sunday brunch


If we were having brunch today, I’d tell you to stay far, far away. I was SO lucky to catch a late-spring cold and it is terrible. I’ve run the gamut–super tired, sore throat, stuffy AND runny nose–and luckily it is on its way out. No one wants to get sick, but trust me, it is far better to get these kinds of things when it’s not 75 and sunny. I just want to run and play!

If we were having brunch today, I’d tell you, no, you didn’t miss anything, we STILL don’t have our new floors. I don’t know either. Are they growing the bamboo shoots one at a time? It’s the only explanation I can come up with that doesn’t leave me raging. In the meantime, we’ve done things like build a half wall in our living room (replacing a spindly banister over the stairs), started a DIY fix-up of some patio furniture I got at a yard sale, and replaced our refrigerator (reluctantly), but ugh I want the floor. Now.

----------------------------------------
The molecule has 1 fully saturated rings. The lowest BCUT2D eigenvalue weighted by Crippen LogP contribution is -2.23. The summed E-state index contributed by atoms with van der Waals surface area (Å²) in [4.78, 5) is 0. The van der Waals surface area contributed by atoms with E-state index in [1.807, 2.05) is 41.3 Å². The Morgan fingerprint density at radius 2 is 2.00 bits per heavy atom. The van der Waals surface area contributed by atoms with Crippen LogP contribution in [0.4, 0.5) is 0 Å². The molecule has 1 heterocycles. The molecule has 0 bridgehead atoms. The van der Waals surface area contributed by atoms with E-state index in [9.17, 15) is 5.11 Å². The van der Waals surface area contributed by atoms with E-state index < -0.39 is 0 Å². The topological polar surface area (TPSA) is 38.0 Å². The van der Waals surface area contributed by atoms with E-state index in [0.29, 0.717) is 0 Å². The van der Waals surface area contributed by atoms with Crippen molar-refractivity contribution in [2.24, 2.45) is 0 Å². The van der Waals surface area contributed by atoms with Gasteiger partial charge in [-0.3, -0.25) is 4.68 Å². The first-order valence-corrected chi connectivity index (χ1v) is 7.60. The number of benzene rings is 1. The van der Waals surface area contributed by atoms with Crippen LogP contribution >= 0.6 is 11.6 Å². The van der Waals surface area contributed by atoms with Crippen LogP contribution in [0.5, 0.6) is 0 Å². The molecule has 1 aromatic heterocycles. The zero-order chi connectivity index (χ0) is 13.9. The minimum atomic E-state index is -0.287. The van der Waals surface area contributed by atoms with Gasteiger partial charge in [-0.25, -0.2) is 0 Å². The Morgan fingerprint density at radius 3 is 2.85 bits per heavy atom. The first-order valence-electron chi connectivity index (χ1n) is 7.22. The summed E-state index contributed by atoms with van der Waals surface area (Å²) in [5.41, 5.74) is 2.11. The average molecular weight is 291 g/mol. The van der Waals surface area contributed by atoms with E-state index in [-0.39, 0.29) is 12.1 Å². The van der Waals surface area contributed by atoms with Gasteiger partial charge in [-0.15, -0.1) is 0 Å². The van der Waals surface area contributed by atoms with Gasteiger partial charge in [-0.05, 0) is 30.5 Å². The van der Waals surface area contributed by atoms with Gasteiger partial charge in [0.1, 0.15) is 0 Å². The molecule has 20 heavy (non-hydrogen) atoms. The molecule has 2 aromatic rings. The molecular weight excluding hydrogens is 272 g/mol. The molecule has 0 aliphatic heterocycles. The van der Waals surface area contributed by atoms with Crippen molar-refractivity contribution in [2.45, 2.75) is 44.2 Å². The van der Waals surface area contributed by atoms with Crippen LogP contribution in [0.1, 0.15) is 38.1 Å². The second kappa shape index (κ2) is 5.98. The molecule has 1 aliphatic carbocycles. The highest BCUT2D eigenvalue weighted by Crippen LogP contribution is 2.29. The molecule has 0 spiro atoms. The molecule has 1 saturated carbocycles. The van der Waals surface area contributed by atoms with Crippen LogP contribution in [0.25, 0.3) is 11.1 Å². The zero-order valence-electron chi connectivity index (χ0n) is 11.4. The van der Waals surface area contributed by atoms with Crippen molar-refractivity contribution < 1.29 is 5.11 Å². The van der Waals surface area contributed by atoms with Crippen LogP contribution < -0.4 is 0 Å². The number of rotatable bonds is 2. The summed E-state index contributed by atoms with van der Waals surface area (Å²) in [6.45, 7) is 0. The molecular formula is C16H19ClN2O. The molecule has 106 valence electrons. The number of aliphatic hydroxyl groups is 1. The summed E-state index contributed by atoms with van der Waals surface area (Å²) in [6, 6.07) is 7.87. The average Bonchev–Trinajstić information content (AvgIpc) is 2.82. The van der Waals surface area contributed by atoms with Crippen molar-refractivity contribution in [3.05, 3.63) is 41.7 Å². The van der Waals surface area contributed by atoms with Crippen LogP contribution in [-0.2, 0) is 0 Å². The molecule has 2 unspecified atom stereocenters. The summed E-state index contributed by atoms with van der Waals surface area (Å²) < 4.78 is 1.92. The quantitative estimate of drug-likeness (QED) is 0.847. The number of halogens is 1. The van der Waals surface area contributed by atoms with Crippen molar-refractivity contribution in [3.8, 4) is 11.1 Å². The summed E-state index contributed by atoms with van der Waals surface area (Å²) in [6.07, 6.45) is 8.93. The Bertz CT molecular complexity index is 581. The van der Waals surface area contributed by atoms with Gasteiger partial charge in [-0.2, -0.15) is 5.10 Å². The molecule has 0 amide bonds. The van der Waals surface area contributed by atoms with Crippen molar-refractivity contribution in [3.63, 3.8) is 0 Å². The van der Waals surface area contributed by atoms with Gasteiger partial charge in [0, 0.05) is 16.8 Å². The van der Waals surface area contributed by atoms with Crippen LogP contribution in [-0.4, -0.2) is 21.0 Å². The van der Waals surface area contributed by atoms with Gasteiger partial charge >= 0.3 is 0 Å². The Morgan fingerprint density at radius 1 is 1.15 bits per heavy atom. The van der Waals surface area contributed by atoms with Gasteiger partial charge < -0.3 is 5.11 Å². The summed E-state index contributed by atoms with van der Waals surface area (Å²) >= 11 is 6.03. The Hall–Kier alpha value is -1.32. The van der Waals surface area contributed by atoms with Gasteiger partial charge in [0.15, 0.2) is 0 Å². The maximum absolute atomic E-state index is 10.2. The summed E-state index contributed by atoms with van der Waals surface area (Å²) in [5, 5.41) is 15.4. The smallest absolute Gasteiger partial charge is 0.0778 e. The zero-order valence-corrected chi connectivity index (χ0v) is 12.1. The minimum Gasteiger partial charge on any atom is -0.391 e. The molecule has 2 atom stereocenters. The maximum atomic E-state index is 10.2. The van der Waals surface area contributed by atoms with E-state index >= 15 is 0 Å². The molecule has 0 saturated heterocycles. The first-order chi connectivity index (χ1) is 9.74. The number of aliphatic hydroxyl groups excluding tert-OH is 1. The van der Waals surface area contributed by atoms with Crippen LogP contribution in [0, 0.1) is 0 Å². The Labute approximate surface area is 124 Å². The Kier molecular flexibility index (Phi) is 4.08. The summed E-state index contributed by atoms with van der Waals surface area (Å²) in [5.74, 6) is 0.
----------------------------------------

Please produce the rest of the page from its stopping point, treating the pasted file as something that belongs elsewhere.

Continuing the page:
If we were having brunch today, I’d tell you I did it. I started the last Tana French book. I…can’t explain myself. I knew that I would race through them after I loved The Likeness so much, and I had no willpower to stop myself. I love them so much. Please, please, read them all. Thanks.

If we were having brunch today, I’d tell you that I am so ready for this summer. We have a few little weekend getaways planned, some concerts, and because we’re crazy, we’re planning to ride our bikes 100 mile. It’s…so far. Please keep the ice packs and Advil handy as we start to ramp up the training miles these next few weeks. (I’m only sort of kidding…it’s actually so much fun, much better than I found marathon training.)